If what you’re after isn’t what someone else wants — and you may have to go by your gut here, not just their words, since if it’s guys you’re talking to, some won’t feel comfortable being honest if they want something romantic — you’ll both want to move on. And if when you talk about what you want, anyone sounds super flippant about it, or maybe even a little too gung-ho, you might want to give that a second thought, too. It takes some extra maturity to be relaxed enough about sex to have it outside the kinds of relationships that make it more culturally acceptable to a lot of people, and it also takes extra maturity to be a young dude involved with a young woman who’s more sexually outside the box in any way. Oh, how I wish someone had told me that when I was younger. At least I can tell you.

If anyone gets angry with you or tries to shame you about not wanting romance? Run. Seriously. Honestly, romance is a very useful framework for abusive people, so sometimes people who get angry when you don’t want it are actually angry because they were hoping to control you that way. Thus, my advice about sprinting in the very-much-away direction.

I obviously don't think what you want is bad. But even if I did, that shouldn't matter much to you, because this is all about what you think and feel and want and what is going to wind up working for you, not me or anyone else. I certainly hope you won't do things sexually you don’t really want to, which includes engaging in or pursuing sex in a relationship context you don’t want.  Doing what we really don’t want or taking any part in getting someone else to do what they don’t want when it comes to sex?  Both those things are pretty universally bad for everyone.

If what you’re after — and I hope it is, always — is a satisfying sexual life that you feel good about, that you experience as something that adds good things to your life and that really feels like your own, it’s really important to make sure you put yourself at the center of it. If what you want are sexual interactions or relationships but — either so far, or period — not romantic relationships or interactions, then that’s what you should seek out and honor for yourself. You don’t have to worry about that being bad for someone else so long as you make clear this is what YOU want, and choose people who are on the same page, and who would be good people to be intimate with in any kind of relationship, whether that was about being close friends, boyfriends or girlfriends, or sex buddies. People can be good people who care for one another and do good things in sexual interactions and relationships without being romantic (and people can also be bad news alone or together in sexual interactions and relationships, romantic interactions and relationships or both: romance doesn’t magic people decent).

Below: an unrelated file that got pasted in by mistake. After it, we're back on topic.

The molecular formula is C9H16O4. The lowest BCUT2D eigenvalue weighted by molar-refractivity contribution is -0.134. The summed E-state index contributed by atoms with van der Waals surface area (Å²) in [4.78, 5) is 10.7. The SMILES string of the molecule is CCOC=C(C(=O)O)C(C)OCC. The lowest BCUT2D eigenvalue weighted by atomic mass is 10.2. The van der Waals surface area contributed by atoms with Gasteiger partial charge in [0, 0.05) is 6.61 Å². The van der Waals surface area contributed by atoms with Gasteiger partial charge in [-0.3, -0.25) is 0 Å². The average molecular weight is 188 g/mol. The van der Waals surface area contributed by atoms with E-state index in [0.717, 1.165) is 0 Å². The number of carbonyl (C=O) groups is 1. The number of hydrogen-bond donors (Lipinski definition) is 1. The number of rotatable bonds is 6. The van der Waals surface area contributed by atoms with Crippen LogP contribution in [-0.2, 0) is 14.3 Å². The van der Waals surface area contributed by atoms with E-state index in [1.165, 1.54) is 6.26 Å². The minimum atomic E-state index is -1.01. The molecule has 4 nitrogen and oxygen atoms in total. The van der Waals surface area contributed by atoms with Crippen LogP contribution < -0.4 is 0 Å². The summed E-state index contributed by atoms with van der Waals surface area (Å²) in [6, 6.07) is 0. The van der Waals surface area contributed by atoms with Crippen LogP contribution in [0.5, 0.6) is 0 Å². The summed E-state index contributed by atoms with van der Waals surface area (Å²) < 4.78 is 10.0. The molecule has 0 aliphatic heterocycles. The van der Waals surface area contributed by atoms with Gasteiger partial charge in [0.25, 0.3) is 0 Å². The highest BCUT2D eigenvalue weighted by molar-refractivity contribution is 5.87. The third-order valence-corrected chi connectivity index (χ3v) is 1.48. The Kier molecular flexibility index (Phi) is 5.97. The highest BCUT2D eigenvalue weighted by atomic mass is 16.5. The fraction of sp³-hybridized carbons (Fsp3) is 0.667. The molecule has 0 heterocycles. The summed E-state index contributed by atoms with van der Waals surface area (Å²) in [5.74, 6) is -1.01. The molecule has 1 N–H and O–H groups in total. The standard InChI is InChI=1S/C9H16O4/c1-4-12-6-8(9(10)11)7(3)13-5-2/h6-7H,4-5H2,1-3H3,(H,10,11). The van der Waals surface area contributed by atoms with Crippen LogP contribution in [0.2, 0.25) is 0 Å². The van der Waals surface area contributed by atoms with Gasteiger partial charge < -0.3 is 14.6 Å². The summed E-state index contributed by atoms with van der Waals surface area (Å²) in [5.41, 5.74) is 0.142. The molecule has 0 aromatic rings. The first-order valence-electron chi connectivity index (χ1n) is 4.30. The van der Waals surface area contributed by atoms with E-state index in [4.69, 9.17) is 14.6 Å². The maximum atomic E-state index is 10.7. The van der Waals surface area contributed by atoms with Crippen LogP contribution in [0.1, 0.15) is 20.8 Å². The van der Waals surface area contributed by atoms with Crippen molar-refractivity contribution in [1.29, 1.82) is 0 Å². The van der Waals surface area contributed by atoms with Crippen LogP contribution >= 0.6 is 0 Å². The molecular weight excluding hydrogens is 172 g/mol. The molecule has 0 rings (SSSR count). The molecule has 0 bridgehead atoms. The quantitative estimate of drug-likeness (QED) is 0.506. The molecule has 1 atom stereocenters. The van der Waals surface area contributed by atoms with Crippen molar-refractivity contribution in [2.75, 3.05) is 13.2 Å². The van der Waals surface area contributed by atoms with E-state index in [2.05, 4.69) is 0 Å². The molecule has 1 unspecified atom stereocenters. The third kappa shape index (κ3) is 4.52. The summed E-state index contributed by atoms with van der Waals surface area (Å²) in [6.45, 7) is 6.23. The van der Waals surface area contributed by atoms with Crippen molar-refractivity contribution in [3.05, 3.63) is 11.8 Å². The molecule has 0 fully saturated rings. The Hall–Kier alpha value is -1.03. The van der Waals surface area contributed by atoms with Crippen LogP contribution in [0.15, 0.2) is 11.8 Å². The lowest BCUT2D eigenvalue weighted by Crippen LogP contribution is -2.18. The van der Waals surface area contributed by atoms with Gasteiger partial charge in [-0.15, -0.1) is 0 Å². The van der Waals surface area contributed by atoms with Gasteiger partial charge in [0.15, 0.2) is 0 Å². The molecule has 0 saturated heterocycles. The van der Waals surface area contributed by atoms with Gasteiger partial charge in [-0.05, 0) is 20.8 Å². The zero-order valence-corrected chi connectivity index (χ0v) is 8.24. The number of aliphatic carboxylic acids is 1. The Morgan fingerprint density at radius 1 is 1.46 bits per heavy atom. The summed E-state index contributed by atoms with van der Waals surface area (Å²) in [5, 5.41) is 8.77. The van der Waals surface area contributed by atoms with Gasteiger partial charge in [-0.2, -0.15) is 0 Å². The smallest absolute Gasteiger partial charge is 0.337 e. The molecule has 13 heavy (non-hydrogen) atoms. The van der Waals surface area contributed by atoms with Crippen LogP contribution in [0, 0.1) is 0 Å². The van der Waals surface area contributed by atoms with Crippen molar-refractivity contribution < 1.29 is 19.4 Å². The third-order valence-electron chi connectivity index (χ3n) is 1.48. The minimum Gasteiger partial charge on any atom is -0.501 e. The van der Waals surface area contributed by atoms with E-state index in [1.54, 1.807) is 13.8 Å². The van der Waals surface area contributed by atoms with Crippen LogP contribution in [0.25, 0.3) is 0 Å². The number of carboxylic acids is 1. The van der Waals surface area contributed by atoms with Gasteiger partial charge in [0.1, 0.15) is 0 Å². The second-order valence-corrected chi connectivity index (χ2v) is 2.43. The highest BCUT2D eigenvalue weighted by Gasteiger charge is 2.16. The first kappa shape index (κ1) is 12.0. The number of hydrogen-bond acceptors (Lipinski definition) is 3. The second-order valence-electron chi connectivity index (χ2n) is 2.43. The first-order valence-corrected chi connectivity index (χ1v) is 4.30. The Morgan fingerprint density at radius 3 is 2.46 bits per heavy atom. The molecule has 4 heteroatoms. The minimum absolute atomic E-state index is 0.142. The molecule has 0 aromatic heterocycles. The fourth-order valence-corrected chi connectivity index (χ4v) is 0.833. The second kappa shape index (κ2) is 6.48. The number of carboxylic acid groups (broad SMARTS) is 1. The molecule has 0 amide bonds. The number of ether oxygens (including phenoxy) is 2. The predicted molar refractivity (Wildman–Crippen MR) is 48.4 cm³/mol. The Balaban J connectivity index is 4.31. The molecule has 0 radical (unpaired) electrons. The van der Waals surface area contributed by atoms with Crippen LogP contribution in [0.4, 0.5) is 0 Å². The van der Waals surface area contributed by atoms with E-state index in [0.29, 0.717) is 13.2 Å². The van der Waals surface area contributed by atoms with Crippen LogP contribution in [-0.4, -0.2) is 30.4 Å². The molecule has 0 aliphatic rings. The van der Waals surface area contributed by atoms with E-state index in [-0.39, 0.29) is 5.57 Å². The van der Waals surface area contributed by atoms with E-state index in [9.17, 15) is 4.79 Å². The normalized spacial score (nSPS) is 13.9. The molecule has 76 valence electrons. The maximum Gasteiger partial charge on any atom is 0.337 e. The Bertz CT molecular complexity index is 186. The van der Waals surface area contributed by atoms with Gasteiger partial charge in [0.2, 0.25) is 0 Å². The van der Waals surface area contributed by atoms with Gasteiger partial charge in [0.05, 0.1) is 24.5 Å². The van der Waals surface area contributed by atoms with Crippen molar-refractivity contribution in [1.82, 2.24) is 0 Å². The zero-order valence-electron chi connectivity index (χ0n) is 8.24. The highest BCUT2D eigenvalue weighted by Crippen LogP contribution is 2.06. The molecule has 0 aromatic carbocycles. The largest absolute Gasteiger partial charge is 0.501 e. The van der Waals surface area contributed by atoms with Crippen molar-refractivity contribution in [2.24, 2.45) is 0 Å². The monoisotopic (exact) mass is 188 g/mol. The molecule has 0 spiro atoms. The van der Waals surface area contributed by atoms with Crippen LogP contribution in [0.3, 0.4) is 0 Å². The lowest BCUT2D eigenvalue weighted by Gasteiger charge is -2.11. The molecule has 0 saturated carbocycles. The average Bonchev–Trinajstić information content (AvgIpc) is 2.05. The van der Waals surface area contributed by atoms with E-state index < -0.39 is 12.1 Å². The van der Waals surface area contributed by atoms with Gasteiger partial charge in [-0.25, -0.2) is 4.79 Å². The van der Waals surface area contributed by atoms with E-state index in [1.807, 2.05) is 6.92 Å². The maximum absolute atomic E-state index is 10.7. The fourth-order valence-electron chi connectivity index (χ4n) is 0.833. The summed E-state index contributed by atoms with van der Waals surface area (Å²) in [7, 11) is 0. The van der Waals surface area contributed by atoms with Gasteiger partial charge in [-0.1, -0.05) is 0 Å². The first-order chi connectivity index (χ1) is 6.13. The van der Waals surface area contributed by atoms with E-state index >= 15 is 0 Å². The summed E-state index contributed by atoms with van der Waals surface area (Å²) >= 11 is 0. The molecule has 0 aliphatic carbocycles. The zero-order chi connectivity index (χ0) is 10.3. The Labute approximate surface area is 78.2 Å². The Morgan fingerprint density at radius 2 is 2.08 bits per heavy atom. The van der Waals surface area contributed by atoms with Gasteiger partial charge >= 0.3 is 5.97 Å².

Here’s a big guide to casual sex on the site to help get you started with some basics in navigating all of this: Casual...Cool? Making Choices About Casual Sex. I’d also suggest having a look at this piece about how to create relationship models, whatever kind it is you want, including what it sounds like you’re after: Supermodel: Creating & Nurturing Your Own Best Relationship Models.


It can really feel like the only way of being sexual with other people where you basically have the world’s blessing -- the only way that makes sex okay --  is within a romantic relationship.  I get it.  And it can feel confusing, just plain awful sometimes, and even unsafe, to be on the outside of what's culturally sanctioned sexually. The why of the cultural norms and ideals we have in this department are vast, but generally have a whole lot more to do with social power and control of certain groups to primarily benefit other groups than it does with healthy, happy and enjoyable sex and sexuality for everyone. But even when we intellectually know better about the fallacy of norms and cultural ideals, we still might second-guess ourselves or doubt our own wants and valid and okay. Heck, these ideas are so sticky, that even when you have life experiences to validate that what you wanted is actually what's right for you, and ahave seen it turn out to be great for you and other people, without some big message that what we are doing is okay, the way people having sex in romance tend to get it, you still might feel like your wants aren't okay.

So, before I send you off into your pursuit of exactly the kind of sexual life you want, I figure the least I can do is at least give you my blessing. There really should be some sort of torch passed down from one of us to another in this arena, like when people pass wedding dresses down from one married person to another about to marry… except exactly the opposite of that. Like knighting, maybe. Or something some highly dedicated renegade aunt or another might even cross-stitch on a throw pillow.

May your sex life be as footloose and free as you want it to be;

May your sexual choices provide you and others with joy and a feeling of rightness for years to come; 

May all of the sexual experiences you pursue and are part of be centered in you;

And may you do a happy wiggle dance just at the thought, because sex is, after all, supposed to be fun.